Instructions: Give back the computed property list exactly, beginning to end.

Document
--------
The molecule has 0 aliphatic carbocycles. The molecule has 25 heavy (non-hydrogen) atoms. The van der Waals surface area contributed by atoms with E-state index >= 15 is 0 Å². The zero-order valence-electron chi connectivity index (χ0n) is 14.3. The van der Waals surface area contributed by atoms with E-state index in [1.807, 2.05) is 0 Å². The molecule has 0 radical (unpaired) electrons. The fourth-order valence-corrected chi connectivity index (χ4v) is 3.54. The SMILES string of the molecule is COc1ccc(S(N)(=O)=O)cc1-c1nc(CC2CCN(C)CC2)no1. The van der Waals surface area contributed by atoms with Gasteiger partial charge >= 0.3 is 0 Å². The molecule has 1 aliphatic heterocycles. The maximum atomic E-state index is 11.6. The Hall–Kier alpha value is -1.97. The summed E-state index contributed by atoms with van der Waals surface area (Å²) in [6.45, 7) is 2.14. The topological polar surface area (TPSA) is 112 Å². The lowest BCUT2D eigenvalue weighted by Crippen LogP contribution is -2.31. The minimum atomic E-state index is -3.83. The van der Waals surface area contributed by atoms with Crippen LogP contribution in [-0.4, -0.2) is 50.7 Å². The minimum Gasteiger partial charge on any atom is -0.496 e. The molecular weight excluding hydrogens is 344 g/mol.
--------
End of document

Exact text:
The molecule has 0 aliphatic carbocycles. The molecule has 25 heavy (non-hydrogen) atoms. The van der Waals surface area contributed by atoms with E-state index >= 15 is 0 Å². The zero-order valence-electron chi connectivity index (χ0n) is 14.3. The van der Waals surface area contributed by atoms with E-state index in [1.807, 2.05) is 0 Å². The molecule has 0 radical (unpaired) electrons. The fourth-order valence-corrected chi connectivity index (χ4v) is 3.54. The SMILES string of the molecule is COc1ccc(S(N)(=O)=O)cc1-c1nc(CC2CCN(C)CC2)no1. The van der Waals surface area contributed by atoms with Gasteiger partial charge >= 0.3 is 0 Å². The molecule has 1 aliphatic heterocycles. The maximum atomic E-state index is 11.6. The Hall–Kier alpha value is -1.97. The summed E-state index contributed by atoms with van der Waals surface area (Å²) in [6.45, 7) is 2.14. The topological polar surface area (TPSA) is 112 Å². The lowest BCUT2D eigenvalue weighted by Crippen LogP contribution is -2.31. The minimum atomic E-state index is -3.83. The van der Waals surface area contributed by atoms with Crippen LogP contribution in [-0.4, -0.2) is 50.7 Å². The minimum Gasteiger partial charge on any atom is -0.496 e. The molecular weight excluding hydrogens is 344 g/mol.